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Scoop ALERT: Potential Spam Based Paypal Ripoff

WARNING: To All Paypal Account Holders……

Scoop ALERT: Potential Spam Based Paypal Ripoff In Play

It pays to read your email very carefully and check what appears to be happening in the address bar of your browser before you enter any important details – ESPECIALLY FINANCIAL DETAILS – into a web form.

A Scoop staff member just received the following message. It seems real enough at first glance, but on examination it appears to be a not particularly clever (but possibly highly effective) new scam designed to first fleece account holders of their passwords, and then perhaps shortly after, fleece them of their funds.

While there is no clear connection the timing of this scam appears to follow hot on the heels of a decision by PayPal to revoke the account of the high-profile independent Internet news website.

News of the controversial move to revoke the website's PayPal account – which it used (like Scoop) to solicit donations from readers - has been spreading like wildfire in alternative online media circles.

The site itself has set up a page with links to sites complaining about aspects of's service. [See…]

It seems possible that the scam outlined below could be designed to exploit public concerns about their accounts also being closed prematurely.


----- Original Message -----
Sent: Thursday, March 13, 2003 4:49 PM
Subject: confirm that this is your email

Dear paypal® User,

The paypal servers are currently under heavy stress due to unproportional usage of our email services. Thus The paypal Staff has decided to reduce the number of paypal accounts by a huge margin to regain its potential.

All accounts which are currently not under use shall be removed permanently from our web servers.

To confirm that this is your email address, click here or go to this adresse (sic) and confirm your paypal account :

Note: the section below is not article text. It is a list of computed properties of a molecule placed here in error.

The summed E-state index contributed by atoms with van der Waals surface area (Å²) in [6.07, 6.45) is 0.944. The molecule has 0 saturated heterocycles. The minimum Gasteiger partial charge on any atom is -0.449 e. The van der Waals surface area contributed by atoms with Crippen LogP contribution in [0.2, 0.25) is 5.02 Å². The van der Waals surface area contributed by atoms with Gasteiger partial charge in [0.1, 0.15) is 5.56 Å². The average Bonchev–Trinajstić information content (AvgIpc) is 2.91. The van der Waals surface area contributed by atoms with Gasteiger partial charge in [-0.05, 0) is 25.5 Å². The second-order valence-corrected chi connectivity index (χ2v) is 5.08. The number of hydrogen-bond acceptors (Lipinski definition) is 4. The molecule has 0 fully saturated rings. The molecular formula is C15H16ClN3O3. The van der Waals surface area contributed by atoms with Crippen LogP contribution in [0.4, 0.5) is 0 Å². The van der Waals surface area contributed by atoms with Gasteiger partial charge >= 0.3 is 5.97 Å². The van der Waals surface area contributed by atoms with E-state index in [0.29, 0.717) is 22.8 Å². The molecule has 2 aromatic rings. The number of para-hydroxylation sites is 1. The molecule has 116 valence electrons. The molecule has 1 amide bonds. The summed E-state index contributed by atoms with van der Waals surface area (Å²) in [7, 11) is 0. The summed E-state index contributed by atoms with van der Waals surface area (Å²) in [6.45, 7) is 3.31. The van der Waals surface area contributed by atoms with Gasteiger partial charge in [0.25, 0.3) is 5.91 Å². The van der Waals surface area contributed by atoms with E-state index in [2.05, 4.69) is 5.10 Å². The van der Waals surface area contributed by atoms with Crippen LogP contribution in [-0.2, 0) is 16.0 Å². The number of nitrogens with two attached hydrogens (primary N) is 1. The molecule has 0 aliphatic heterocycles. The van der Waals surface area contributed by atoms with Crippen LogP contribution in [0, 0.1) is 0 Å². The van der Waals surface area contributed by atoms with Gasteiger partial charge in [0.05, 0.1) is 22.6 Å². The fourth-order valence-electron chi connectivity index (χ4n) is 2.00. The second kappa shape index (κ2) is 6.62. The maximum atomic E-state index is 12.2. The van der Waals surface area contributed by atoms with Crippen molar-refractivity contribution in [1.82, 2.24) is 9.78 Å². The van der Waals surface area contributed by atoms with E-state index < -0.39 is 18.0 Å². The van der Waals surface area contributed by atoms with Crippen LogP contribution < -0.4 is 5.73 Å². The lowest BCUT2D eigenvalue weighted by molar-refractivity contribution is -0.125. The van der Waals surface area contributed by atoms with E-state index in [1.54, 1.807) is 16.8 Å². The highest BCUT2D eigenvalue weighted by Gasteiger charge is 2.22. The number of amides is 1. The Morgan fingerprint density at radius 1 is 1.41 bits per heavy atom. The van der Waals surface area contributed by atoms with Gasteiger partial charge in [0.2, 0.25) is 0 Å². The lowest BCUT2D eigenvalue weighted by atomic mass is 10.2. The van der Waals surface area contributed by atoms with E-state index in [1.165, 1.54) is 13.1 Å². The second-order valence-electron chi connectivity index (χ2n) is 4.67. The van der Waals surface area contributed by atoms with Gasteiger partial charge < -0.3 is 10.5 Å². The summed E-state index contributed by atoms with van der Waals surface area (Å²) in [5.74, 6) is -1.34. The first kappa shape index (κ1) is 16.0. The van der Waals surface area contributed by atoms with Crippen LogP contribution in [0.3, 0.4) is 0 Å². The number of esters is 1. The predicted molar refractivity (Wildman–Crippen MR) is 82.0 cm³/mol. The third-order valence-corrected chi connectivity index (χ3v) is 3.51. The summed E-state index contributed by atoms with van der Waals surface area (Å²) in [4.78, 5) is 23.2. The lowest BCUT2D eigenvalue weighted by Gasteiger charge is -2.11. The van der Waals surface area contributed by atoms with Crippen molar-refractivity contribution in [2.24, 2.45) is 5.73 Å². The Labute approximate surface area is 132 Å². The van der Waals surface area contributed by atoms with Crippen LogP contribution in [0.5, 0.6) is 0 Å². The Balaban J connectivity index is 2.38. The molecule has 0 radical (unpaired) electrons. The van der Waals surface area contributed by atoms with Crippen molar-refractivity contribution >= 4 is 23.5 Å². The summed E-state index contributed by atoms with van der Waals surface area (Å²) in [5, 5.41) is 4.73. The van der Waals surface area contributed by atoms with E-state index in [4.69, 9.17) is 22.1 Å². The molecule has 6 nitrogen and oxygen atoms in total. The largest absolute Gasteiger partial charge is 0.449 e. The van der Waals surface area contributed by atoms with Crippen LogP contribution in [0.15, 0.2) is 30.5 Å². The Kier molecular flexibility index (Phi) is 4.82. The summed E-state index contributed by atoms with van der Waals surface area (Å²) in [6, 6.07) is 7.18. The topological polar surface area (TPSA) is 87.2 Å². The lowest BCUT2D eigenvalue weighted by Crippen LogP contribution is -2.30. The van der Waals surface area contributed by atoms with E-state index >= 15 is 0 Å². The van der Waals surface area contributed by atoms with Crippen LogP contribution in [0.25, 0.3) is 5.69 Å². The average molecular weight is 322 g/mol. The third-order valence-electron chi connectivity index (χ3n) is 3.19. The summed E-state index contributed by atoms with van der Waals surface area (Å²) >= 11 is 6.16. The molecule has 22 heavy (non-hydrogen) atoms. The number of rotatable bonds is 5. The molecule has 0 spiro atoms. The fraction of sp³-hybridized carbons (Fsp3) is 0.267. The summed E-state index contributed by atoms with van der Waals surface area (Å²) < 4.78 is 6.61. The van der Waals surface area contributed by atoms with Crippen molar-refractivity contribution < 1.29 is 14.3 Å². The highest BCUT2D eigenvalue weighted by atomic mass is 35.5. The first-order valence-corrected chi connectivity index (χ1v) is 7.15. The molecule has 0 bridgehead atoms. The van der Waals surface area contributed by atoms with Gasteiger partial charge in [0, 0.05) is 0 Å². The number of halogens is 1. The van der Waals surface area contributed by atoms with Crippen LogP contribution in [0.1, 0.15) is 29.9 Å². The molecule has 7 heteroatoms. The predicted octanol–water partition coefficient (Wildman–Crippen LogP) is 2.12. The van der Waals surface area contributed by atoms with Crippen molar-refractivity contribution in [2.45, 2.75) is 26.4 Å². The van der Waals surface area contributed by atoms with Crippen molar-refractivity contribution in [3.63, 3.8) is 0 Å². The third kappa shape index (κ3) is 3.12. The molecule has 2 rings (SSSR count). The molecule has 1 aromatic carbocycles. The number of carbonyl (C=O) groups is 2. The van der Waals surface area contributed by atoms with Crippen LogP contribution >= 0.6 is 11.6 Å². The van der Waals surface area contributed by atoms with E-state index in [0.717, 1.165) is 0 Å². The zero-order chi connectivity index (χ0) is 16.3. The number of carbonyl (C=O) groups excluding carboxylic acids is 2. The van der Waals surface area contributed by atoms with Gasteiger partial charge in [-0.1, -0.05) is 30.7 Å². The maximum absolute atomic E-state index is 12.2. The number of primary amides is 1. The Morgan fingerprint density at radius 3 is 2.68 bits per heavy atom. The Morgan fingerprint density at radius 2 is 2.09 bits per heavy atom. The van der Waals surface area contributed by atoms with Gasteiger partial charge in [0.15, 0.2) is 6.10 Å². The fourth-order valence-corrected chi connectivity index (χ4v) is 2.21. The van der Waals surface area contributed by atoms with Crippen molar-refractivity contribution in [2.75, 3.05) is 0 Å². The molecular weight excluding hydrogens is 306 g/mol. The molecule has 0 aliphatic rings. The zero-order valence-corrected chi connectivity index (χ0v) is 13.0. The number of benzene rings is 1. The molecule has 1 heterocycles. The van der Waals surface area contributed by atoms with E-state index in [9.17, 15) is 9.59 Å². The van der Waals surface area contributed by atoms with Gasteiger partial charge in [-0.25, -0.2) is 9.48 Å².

If you click on this link it takes you to a page that looks like this:

For full screenshot see..

A couple of tips on what to look out for in scams like this.

1. The Address Bar: The address of the page requesting your password for a financial service (or for credit card details) should always read "https://…" at the beginning of the line… note the extra "s" after the "http"… this signals that it is a Secure HTML page and therefore your details cannot be easily intercepted between your computer and the server.

2. The Address Bar: In this case the address of the page requesting your password is an un-resolved domain name… i.e. it is made up simply of numbers rather than letters… this is a bit of a warning that something fishy is going on.

3. The Page Itself - In this case the page involved has a free internet hosting service strip along the top. This is a very strong indicator you are dealing with a scamster.

Note however that a clever scamster may set up a Secure HTML page, with a properly resolved URL and an excellently designed page – all in order to execute a scam like this.

Therefore the above clues will necessarily be there to warn you about such a risk. The only way to be sure will be to check back with your provider through trusted channels, i.e. email addresses used before, or by phone.

In this case the best thing to do would be to go back to PayPal and ask their customer services helpline if your email is for real or not.


© Scoop Media

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